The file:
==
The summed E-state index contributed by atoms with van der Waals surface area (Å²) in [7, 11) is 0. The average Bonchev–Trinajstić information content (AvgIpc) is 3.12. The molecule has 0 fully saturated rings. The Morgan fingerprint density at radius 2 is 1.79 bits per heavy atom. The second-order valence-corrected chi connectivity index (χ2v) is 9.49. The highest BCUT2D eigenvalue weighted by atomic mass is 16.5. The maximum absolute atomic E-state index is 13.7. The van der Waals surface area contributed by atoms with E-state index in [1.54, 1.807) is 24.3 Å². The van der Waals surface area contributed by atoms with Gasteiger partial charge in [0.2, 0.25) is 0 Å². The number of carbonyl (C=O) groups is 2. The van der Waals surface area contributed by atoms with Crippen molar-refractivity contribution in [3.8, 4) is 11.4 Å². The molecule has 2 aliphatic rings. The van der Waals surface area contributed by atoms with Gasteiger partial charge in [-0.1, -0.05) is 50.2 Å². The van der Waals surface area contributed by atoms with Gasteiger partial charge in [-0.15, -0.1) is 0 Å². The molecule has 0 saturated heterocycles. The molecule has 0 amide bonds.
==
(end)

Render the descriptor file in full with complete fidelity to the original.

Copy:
The summed E-state index contributed by atoms with van der Waals surface area (Å²) in [7, 11) is 0. The average Bonchev–Trinajstić information content (AvgIpc) is 3.12. The molecule has 0 fully saturated rings. The Morgan fingerprint density at radius 2 is 1.79 bits per heavy atom. The second-order valence-corrected chi connectivity index (χ2v) is 9.49. The highest BCUT2D eigenvalue weighted by atomic mass is 16.5. The maximum absolute atomic E-state index is 13.7. The van der Waals surface area contributed by atoms with E-state index in [1.54, 1.807) is 24.3 Å². The van der Waals surface area contributed by atoms with Gasteiger partial charge in [0.2, 0.25) is 0 Å². The number of carbonyl (C=O) groups is 2. The van der Waals surface area contributed by atoms with Crippen molar-refractivity contribution in [3.8, 4) is 11.4 Å². The molecule has 2 aliphatic rings. The van der Waals surface area contributed by atoms with Gasteiger partial charge in [-0.1, -0.05) is 50.2 Å². The van der Waals surface area contributed by atoms with Gasteiger partial charge in [-0.15, -0.1) is 0 Å². The molecule has 0 saturated heterocycles. The molecule has 0 amide bonds.